Jo Hemmant

Jo Hemmant: Featured Poet

Jo Hemmant

.

On the occasion of Mayer Samuel Houdini’s 17th birthday

He would be the one to invent a son.
Perhaps his greatest sleight of hand: letters
in that dramatic copperplate, Dear Mrs Houdini,
Mayer has his first tooth, is crawling, can say his name,
in full, our boy, tender anecdotes of bumps and scrapes –
trying to fly before he could walk, of course –
of night-time vigils, lisped funnies, tantrums, slapstick.
………………………………As if I’d have as little say

in my own son as I do in his act: ever the flunky;
the suspension of disbelief; the accessory after the fact.
He did allow him a likeness though – my dark eyes.
Little touches like that, they’re why he’s the success he is.
A locket with a wispy golden curl for Mother’s Day.
A scuffed pair of calf-skin baby shoes. And when the child
would have started school, the reports began, always
in a different hand – outlining academic glory,
popularity, sporting prowess. I’ve even an invitation
to his bar mitzvah somewhere.
 …………………………….He has never mentioned him
to my face; realises that would be too much to stomach.
No, I find the letters on my pillow every month,
about that time; a thoughtless gift.

..

Scratch Days

Now and then we have to let ourselves in,
knowing before we’ve unlocked the door
that inside it’s as if no-one’s home —

TV off, radio quiet as the hush
between each tick of the kitchen clock,
the only sound a distant rat-a-tat-tat.

She’s up in the box room
with towers of tins stockpiled
against famine and flood, hunched

over the Singer, feeding swags of polycotton
across its cool, metal plate
while the frenzied needle stabs,

retreats. Pins clamped between her lips
like threats, foot down like a racing driver
accelerating out of a corner’s rubber stink.

——————————————————————————————————————————————————————

Light Knows Cover 1_4.jpegforpostcardJo Hemmant lives in the Kent countryside with her husband and two sons. She is the director of Pindrop Press, a boutique poetry press that has published twelve titles to date. She is involved in local poetry, acting as Secretary of The Kent and Sussex Poetry Society and running creative writing workshops.

Her poems have been published in many magazines and anthologies, including Magma, Iota, Dream Catcher, Brittlestar, nothing left to burn (Ragged Raven Press, 2011), Jericho (Cinnamon Press, 2012). She has also won prizes in various competitions – including first prize in The New Writer Poetry and Prose Competition 2011 (collection category), second prize in the Torriano Poetry Competition in 2011 and runner-up in the Cardiff International Poetry Competition 2012.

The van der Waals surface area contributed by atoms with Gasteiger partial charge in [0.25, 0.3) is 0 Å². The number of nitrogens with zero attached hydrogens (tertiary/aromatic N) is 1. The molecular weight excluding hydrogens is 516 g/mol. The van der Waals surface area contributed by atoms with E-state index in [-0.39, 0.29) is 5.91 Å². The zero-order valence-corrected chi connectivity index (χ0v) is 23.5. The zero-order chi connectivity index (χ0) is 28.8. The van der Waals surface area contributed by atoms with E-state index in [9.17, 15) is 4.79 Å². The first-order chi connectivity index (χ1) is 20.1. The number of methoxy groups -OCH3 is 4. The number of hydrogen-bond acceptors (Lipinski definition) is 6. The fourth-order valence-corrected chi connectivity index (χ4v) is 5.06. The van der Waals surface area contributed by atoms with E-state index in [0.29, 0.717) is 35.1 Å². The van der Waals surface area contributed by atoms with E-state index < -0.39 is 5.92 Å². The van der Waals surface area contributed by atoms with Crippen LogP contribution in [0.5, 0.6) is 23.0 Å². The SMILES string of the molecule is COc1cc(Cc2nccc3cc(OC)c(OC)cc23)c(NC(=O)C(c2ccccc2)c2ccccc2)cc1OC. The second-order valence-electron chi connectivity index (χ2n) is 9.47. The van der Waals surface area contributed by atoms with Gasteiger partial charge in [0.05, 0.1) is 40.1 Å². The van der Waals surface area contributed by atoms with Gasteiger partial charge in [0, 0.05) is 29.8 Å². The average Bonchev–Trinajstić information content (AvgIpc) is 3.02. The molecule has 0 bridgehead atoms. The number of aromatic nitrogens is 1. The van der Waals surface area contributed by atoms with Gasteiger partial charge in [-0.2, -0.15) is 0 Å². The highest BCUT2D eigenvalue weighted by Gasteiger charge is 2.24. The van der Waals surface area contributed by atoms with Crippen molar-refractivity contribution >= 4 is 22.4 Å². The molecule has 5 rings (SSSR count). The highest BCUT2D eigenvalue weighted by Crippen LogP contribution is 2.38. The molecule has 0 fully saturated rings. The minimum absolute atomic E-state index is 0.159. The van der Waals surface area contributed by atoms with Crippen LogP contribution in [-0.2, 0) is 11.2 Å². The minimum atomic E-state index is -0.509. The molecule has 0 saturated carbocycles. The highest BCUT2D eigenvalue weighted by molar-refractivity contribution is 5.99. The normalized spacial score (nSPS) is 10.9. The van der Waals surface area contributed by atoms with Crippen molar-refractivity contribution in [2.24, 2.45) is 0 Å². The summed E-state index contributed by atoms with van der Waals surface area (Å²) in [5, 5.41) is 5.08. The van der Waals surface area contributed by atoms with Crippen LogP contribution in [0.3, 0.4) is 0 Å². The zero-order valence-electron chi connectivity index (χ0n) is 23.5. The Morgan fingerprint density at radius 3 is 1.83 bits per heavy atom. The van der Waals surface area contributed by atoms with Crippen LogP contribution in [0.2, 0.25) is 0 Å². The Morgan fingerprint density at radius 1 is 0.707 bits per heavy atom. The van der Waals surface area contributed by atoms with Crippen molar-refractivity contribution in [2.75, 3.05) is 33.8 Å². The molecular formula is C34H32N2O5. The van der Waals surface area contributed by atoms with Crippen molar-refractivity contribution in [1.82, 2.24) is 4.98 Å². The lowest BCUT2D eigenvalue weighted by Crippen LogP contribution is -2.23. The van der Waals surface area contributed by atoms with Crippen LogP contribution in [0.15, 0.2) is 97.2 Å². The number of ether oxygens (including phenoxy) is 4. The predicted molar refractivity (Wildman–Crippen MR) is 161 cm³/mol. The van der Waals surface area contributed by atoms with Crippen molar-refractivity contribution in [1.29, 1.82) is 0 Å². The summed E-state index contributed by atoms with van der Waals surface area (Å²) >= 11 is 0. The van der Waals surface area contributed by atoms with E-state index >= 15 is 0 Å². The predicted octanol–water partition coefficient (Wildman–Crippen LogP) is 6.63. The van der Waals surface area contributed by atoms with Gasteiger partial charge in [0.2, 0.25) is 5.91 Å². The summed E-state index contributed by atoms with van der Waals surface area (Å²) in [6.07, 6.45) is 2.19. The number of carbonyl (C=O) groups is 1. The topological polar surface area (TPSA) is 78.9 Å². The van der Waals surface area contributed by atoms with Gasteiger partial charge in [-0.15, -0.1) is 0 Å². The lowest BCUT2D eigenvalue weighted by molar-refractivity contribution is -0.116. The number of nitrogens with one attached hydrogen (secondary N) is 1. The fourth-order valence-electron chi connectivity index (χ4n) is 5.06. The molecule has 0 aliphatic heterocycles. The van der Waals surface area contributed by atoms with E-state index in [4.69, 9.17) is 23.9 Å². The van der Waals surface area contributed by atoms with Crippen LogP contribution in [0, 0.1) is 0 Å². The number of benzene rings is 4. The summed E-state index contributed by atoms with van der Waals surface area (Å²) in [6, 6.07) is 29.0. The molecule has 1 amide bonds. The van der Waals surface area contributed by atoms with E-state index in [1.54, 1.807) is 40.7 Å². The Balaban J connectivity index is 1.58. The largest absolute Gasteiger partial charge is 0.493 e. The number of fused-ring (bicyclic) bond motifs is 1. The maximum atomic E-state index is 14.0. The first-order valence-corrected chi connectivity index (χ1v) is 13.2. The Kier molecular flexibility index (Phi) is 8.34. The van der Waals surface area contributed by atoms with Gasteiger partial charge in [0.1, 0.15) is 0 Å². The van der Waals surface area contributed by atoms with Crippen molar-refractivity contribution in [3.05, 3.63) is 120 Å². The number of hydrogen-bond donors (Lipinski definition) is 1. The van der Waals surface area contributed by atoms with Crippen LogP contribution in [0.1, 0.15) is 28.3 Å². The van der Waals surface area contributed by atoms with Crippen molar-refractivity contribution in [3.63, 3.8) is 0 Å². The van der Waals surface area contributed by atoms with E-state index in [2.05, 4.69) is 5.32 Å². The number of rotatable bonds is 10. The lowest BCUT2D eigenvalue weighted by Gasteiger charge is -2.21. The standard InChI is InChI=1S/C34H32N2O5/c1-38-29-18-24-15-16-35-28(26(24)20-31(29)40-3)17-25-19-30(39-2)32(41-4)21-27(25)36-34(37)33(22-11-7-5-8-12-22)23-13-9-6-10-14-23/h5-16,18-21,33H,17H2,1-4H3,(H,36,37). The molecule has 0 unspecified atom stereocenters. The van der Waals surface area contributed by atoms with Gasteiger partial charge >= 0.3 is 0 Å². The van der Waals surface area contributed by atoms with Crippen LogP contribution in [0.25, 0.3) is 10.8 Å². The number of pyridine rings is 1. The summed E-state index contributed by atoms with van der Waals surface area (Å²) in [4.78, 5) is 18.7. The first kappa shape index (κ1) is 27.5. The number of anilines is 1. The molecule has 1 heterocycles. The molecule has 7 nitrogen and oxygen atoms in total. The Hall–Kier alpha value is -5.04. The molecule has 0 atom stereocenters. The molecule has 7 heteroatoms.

The Light Knows Tricks is her first collection and can be bought from Doire Press.

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7 thoughts on “Jo Hemmant: Featured Poet”

  1. I’ve really enjoyed these poems – the Houdini completely takes me somewhere else. I love some of the sounds – “lisped funnies” being one. It all weaves so brilliantly between trickery and reality and the end is an amazing surprise. It’s one I will read again and again.

    The title “Scratch Days” is brilliant. This poem takes me somewhere I can relate to – I see my mother “hunched” over her old Singer and the pins between her teeth. What amazing sound patterning you have here – “frenzied needle stabs” – love it. The stockpiling is also very evocative – it took me into our larder as children with all the bottled fruits and vegetables and mysterious tins – it was a wonderland. I like poems that take me with them 🙂

    I’ve really enjoyed ‘The Light Knows no Tricks’ – this is one collection among others that I will be dipping into over and over again.

    Valerie

  2. These two poems give us a wonderful taste of Jo’s range. Her use of language is fantastic.
    The Houdini one is a poem I shall have to read again and again to uncover the layers. So cleverly written. I love ‘Scratch Days’ which paints such a true and tender picture of a certain time.
    Thank you for sharing these.
    Margaret

  3. These two poems give me great pleasure – reading and re-reading them; Jo’s descriptions and perfect pacing bring me into the scenes and into the characters – so that I see and feel things through their eyes. Complicated and startling things – which is the way life is. Jo does good magic with these poems. I am the proud owner of this collection and am presently in the midst of reading the Houdini sequence. Great stuff.

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